Jump to content

Long Term Care - Is Pre Tax Payment Possible?


Recommended Posts

A question concerning the taxation of long-term care (LTC).

Assume a C corporation, with shareholder-employees (in this case, law firm "partners"). At the beginning of the year, the law firm pays a LTC premium on behalf of a few partners in the amount of $5,000 each. At the end of the year, each partner is entitled to a $100,000 bonus. Instead, the law firm books each partner a $95,000 bonus, conducts the requisite withholding, and gives the balance as bonus to the partner.

The employer is not ultimately paying the premium. The employee is. The employer not deducting anything in connection with this LTC premium. If it did, I understand certain requirements come into play to permit the deduction, and that the this coverage isn't includable in the gross income of the partner. I also understand that any premium paid by the employee is after-tax and can be treated as unreimbursed medical expense (limited to an amount no greater than the eligible LTC premium). However, in the example above, the reduction in bonus is de facto pre tax, and that isn't allowed when an employee is paying the premiums. However, brokers are saying that this is a common arrangement, that everyone uses it, and that it's been done for years. One lone broker we've spoken with says you simply can't "pre tax LTC."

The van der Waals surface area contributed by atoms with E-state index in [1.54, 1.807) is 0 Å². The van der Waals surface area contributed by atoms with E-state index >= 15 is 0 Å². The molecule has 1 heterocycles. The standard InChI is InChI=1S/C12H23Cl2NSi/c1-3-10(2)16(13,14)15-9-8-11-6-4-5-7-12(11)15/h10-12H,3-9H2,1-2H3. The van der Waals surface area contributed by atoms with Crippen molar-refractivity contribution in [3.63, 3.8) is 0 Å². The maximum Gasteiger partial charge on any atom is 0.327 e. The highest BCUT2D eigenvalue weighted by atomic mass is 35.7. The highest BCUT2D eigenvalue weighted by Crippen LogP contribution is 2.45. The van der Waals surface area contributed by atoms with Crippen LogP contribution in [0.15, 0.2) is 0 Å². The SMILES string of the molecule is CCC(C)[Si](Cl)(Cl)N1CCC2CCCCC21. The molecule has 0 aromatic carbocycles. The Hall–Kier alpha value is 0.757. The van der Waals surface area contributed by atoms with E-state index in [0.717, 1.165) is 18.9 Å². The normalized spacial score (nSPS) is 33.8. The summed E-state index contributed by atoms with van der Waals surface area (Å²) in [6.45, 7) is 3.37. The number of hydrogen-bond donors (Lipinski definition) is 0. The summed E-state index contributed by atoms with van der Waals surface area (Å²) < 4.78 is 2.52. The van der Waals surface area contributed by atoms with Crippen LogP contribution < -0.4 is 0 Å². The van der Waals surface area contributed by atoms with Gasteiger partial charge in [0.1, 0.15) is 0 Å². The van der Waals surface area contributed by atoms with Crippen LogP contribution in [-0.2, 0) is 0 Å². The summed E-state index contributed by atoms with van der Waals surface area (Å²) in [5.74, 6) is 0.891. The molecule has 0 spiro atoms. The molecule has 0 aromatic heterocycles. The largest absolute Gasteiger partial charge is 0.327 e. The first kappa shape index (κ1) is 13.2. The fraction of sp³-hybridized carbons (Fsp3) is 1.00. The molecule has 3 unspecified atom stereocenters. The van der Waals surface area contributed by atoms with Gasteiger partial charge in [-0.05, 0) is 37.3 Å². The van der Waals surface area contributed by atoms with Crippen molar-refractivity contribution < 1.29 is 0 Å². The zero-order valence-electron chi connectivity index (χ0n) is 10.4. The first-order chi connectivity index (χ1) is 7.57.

Who is right? Does the law firm have to give the employee $100,000 (minus withholding), and then reduce that amount by $5,000? Is there tax revenue the IRS is missing if the firm continues to do what it's been doing? Any thoughts will be appreciated.

Link to comment
Share on other sites

  • 1 year later...
Guest merkramirez

That is a very complicated question. Long-term care insurance can be paid by the employer but the manner on how it should be paid is left to the discretion of the employer. The situation you are into involves a little dash of law. You should get a consult as soon as possible.

Link to comment
Share on other sites

Create an account or sign in to comment

You need to be a member in order to leave a comment

Create an account

Sign up for a new account in our community. It's easy!

Register a new account

Sign in

Already have an account? Sign in here.

Sign In Now
 Share

×
×
  • Create New...